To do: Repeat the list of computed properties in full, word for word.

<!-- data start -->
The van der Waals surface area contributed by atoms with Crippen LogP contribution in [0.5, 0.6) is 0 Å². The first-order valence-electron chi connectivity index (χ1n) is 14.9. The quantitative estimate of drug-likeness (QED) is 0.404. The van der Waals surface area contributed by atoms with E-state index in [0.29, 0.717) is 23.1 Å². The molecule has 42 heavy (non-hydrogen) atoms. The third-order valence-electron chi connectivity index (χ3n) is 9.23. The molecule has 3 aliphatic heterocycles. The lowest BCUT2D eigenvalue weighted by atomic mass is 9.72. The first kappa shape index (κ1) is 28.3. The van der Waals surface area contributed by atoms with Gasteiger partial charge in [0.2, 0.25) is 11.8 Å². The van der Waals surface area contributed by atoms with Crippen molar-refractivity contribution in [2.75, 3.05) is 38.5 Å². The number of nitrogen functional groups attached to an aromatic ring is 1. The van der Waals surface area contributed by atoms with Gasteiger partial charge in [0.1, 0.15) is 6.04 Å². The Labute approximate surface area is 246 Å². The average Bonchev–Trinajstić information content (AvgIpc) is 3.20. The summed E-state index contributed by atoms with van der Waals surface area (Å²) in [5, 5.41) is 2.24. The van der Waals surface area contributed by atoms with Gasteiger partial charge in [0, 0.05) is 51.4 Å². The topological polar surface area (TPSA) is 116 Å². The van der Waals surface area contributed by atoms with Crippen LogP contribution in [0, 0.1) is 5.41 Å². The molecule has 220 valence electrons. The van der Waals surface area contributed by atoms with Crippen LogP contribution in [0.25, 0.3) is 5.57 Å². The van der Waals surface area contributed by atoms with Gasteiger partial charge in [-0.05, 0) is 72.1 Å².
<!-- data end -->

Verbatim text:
The van der Waals surface area contributed by atoms with Crippen LogP contribution in [0.5, 0.6) is 0 Å². The first-order valence-electron chi connectivity index (χ1n) is 14.9. The quantitative estimate of drug-likeness (QED) is 0.404. The van der Waals surface area contributed by atoms with E-state index in [0.29, 0.717) is 23.1 Å². The molecule has 42 heavy (non-hydrogen) atoms. The third-order valence-electron chi connectivity index (χ3n) is 9.23. The molecule has 3 aliphatic heterocycles. The lowest BCUT2D eigenvalue weighted by atomic mass is 9.72. The first kappa shape index (κ1) is 28.3. The van der Waals surface area contributed by atoms with Gasteiger partial charge in [0.2, 0.25) is 11.8 Å². The van der Waals surface area contributed by atoms with Crippen molar-refractivity contribution in [2.75, 3.05) is 38.5 Å². The number of nitrogen functional groups attached to an aromatic ring is 1. The van der Waals surface area contributed by atoms with Gasteiger partial charge in [0.1, 0.15) is 6.04 Å². The Labute approximate surface area is 246 Å². The average Bonchev–Trinajstić information content (AvgIpc) is 3.20. The summed E-state index contributed by atoms with van der Waals surface area (Å²) in [5, 5.41) is 2.24. The van der Waals surface area contributed by atoms with Gasteiger partial charge in [0, 0.05) is 51.4 Å². The topological polar surface area (TPSA) is 116 Å². The van der Waals surface area contributed by atoms with Crippen LogP contribution in [0, 0.1) is 5.41 Å². The molecule has 220 valence electrons. The van der Waals surface area contributed by atoms with Crippen LogP contribution in [0.25, 0.3) is 5.57 Å². The van der Waals surface area contributed by atoms with Gasteiger partial charge in [-0.05, 0) is 72.1 Å².